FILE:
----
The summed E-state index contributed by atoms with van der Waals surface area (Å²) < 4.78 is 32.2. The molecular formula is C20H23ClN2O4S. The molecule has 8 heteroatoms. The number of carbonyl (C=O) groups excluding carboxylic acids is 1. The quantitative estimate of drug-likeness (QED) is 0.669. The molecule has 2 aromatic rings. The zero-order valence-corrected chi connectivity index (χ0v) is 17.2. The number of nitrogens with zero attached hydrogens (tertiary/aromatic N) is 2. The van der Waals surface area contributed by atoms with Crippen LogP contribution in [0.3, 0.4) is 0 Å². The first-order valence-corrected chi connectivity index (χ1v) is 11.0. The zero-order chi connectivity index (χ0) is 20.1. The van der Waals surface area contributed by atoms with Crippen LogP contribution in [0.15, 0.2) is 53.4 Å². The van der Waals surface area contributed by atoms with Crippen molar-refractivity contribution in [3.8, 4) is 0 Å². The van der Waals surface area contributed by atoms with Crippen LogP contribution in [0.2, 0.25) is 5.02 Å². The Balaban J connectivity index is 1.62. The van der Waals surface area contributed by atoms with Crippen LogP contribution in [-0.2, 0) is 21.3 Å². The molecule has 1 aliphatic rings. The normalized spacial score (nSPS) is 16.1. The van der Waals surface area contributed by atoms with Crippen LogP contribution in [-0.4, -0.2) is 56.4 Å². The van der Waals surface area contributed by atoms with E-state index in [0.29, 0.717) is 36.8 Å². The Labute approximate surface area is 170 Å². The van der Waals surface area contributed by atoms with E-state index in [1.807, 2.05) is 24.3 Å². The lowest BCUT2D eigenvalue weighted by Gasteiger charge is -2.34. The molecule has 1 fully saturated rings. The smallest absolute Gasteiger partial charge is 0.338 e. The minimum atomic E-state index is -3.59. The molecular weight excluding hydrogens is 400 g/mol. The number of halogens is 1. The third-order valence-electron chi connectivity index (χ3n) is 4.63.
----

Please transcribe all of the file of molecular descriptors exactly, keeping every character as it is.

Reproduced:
The summed E-state index contributed by atoms with van der Waals surface area (Å²) < 4.78 is 32.2. The molecular formula is C20H23ClN2O4S. The molecule has 8 heteroatoms. The number of carbonyl (C=O) groups excluding carboxylic acids is 1. The quantitative estimate of drug-likeness (QED) is 0.669. The molecule has 2 aromatic rings. The zero-order valence-corrected chi connectivity index (χ0v) is 17.2. The number of nitrogens with zero attached hydrogens (tertiary/aromatic N) is 2. The van der Waals surface area contributed by atoms with Crippen LogP contribution in [0.3, 0.4) is 0 Å². The first-order valence-corrected chi connectivity index (χ1v) is 11.0. The zero-order chi connectivity index (χ0) is 20.1. The van der Waals surface area contributed by atoms with Crippen LogP contribution in [0.15, 0.2) is 53.4 Å². The van der Waals surface area contributed by atoms with Crippen molar-refractivity contribution in [3.8, 4) is 0 Å². The van der Waals surface area contributed by atoms with Crippen LogP contribution in [0.2, 0.25) is 5.02 Å². The Balaban J connectivity index is 1.62. The van der Waals surface area contributed by atoms with Crippen LogP contribution in [-0.2, 0) is 21.3 Å². The molecule has 1 aliphatic rings. The normalized spacial score (nSPS) is 16.1. The van der Waals surface area contributed by atoms with Crippen LogP contribution in [-0.4, -0.2) is 56.4 Å². The van der Waals surface area contributed by atoms with E-state index in [0.29, 0.717) is 36.8 Å². The Labute approximate surface area is 170 Å². The van der Waals surface area contributed by atoms with E-state index in [1.807, 2.05) is 24.3 Å². The lowest BCUT2D eigenvalue weighted by Gasteiger charge is -2.34. The molecule has 1 fully saturated rings. The smallest absolute Gasteiger partial charge is 0.338 e. The minimum atomic E-state index is -3.59. The molecular weight excluding hydrogens is 400 g/mol. The number of halogens is 1. The third-order valence-electron chi connectivity index (χ3n) is 4.63.